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Spy Vs. Engaging Spy 

'The Good Shepherd' is almost three hours long--it's so good, it could have been even longer

Robert De Niro is one of the greatest film actors of all time, so it's no surprise that he wanted to direct. What is surprising is that, unlike, say, Kevin Costner or Barbra Streisand, he did not use his directing career to film a two-hour love letter to himself.

Instead, he's created one of the most intelligent, subtle and engaging films of the year. The emphasis is really on intelligent: The Good Shepherd assumes that its audience is capable of following a long and complex narrative that winds across 22 years, five continents and nearly 20 major characters. You might want to bring a notebook.

In spite of its scope and length (The Good Shepherd clocks in at 13 minutes less than three hours), it's never dull. Rather, it's one of those films that grows increasingly engaging, with tiny clues building into large plots and little ticks becoming strong characterizations.

Matt Damon stars as Edward Wilson, the head of the CIA's counter-intelligence program. The character is loosely based on James Jesus Angleton, a man who's been mythologized by conspiracy theorists who imagine that he killed Kennedy, covered up a UFO landing and set up a Zionist government in the United States.

De Niro plays Gen. Bill Sullivan, America's intelligence czar in the '40s. In a wicked twist, Sullivan has a debilitating disorder that is causing him to dissolve from the feet up. De Niro has to be commended for giving himself a small, unglamorous role that perfectly suits his skills. Confined to a chair in his few brief scenes, there is little chance that he will pop up and begin dancing with wolves.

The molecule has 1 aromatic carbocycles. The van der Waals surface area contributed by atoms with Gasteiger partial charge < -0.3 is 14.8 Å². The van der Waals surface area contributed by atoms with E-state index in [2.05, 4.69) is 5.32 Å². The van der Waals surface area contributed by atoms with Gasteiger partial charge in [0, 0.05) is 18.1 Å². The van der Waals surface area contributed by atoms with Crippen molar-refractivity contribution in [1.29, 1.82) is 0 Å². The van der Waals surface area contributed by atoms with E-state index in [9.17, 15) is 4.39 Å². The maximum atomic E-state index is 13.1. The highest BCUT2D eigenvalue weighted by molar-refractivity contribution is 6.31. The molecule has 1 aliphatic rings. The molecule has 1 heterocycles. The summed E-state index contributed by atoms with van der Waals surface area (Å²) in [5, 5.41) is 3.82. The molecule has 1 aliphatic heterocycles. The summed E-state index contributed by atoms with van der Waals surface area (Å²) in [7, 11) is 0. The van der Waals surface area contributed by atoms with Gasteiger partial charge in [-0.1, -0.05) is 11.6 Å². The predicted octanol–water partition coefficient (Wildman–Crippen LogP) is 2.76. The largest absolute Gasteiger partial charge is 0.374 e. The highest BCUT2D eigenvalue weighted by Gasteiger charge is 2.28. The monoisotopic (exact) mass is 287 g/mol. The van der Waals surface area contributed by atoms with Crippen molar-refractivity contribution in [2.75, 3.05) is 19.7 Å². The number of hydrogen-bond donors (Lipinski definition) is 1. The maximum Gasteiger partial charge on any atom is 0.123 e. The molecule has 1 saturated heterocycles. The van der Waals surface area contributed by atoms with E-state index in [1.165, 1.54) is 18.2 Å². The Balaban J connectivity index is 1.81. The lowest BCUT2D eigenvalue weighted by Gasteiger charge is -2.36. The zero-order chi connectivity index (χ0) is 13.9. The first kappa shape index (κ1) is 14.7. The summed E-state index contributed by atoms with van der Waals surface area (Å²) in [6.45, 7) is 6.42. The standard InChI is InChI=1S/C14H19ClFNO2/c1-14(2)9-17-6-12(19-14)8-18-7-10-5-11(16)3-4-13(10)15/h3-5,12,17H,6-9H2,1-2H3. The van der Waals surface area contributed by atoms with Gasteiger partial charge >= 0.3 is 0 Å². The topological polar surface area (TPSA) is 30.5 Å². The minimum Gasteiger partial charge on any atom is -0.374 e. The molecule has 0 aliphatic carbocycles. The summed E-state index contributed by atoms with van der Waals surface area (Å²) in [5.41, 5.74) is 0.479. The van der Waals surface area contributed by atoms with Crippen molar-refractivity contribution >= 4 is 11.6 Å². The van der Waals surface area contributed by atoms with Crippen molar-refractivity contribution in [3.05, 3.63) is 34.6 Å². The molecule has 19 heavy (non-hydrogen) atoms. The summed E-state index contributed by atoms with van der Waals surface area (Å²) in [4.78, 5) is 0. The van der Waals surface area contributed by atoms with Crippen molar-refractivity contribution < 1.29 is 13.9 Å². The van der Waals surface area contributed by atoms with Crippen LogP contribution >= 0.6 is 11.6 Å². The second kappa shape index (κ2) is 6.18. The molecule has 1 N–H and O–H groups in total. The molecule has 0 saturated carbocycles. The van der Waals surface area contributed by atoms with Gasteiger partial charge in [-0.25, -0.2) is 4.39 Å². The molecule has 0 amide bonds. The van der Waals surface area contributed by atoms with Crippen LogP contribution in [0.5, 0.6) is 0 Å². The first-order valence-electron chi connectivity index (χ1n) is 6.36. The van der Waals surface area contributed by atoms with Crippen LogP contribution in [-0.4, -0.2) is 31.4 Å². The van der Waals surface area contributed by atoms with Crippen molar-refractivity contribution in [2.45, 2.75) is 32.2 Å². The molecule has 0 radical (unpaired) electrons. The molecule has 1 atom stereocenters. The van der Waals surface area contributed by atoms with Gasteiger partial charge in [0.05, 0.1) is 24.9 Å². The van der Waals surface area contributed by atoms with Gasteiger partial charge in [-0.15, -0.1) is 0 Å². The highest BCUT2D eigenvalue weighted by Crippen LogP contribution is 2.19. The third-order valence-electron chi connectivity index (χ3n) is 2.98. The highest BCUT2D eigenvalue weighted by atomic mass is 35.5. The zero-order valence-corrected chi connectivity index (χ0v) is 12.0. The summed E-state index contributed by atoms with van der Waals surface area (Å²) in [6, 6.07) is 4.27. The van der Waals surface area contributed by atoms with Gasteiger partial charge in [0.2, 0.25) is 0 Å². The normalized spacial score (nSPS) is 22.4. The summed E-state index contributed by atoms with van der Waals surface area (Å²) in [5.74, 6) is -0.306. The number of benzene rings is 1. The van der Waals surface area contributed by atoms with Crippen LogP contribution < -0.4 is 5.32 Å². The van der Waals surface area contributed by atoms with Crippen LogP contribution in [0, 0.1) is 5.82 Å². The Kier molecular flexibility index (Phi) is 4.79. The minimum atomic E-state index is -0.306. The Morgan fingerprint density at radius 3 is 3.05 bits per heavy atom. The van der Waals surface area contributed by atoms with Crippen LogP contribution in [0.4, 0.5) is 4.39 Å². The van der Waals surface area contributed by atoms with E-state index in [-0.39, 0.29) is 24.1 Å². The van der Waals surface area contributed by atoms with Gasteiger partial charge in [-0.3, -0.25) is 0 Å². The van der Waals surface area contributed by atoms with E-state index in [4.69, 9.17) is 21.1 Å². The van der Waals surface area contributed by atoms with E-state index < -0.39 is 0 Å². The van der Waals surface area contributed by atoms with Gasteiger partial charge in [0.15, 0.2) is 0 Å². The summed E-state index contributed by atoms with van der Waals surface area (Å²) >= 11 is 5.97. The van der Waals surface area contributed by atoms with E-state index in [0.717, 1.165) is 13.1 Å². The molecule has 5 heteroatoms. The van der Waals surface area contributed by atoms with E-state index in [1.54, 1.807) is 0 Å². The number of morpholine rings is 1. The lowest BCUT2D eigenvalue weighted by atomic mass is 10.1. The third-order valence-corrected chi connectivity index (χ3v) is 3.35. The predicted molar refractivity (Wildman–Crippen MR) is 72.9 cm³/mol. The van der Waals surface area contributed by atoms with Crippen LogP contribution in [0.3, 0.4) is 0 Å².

Just before the United States enters World War II, Sullivan recruits Wilson into the Office of Strategic Services, telling him they need good Americans, and thus, "No Jews or negroes and very few Catholics." On the day of Wilson's wedding to Margaret Russell (Angelina Jolie), he receives orders to head to Europe and begin spying on the Nazis.

From here, an intensely complex set of schemes and double-crosses weave back and forth through time, beginning with Wilson's college days--where he studies poetry and espionage--and ending somewhere after the Bay of Pigs fiasco. As Wilson tries to figure out who he can trust, he destroys his family, shuttles Nazi scientists to America, overthrows a Latin American government, waterboards some Soviets and topples the head of the CIA.

Damon plays the part with so much reserve, he makes Connecticut Episcopalians seem like hippies. He's assisted by what may be the most talented cast ever assembled: Billy Crudup, Michael Gambon, Alec Baldwin, William Hurt, Timothy Hutton, Joe Pesci and John Turturro drift through his world as an assortment of spies, mafiosi, friends and enemies.

They're all photographed in a kind of mixed light and evil darkness that makes even Hutton seem dangerously louche. There are some gorgeous black-and-white sequences that dissolve into color, and one spectacularly long crane shot through the rubble of postwar Berlin. Cinematographer Robert Richardson (the true genius behind Kill Bill) has a real knack for period effects, creating an immersive experience of being stuck in the paranoid, hat-wearing, emotionally repressed middle of the century.

The dialogue enhances the effect: The spies all speak in a James Bond/John le Carré language, where "the rocking chair is smiling" means "the president likes your plan," and "bring your bathing suit" means "let's take over Cuba." And when Damon says, "I love you," it sounds like he's bluffing.

Which is how De Niro ties the personal into the political. Instead of a cheesy and obvious tale of a man's emotional life being subsumed by his work, The Good Shepherd creates a sense that the emotional life is part of the work. Every affair, every loving gesture toward his son and each glance at his wife is really an attempt by Wilson to assess loyalties and create alliances. It's chilling, and it only works because of the careful presentation of faces and gestures.

It's stunning that this is only De Niro's second directing credit, as it seems like the work of a seasoned pro. While I think the density of the film may be off-putting to audiences more used to simple narrative and two-twist spy stories, the rewards of this richer style are immeasurably greater than what can be had in either a standard thriller or straightforward family drama. I really hope De Niro continues directing, because those of us who like complexity aren't well-served by American cinema, and De Niro has shown that it's a style that America's actors, cinematographers and writers can handle as well as anyone in the world.

More by James DiGiovanna

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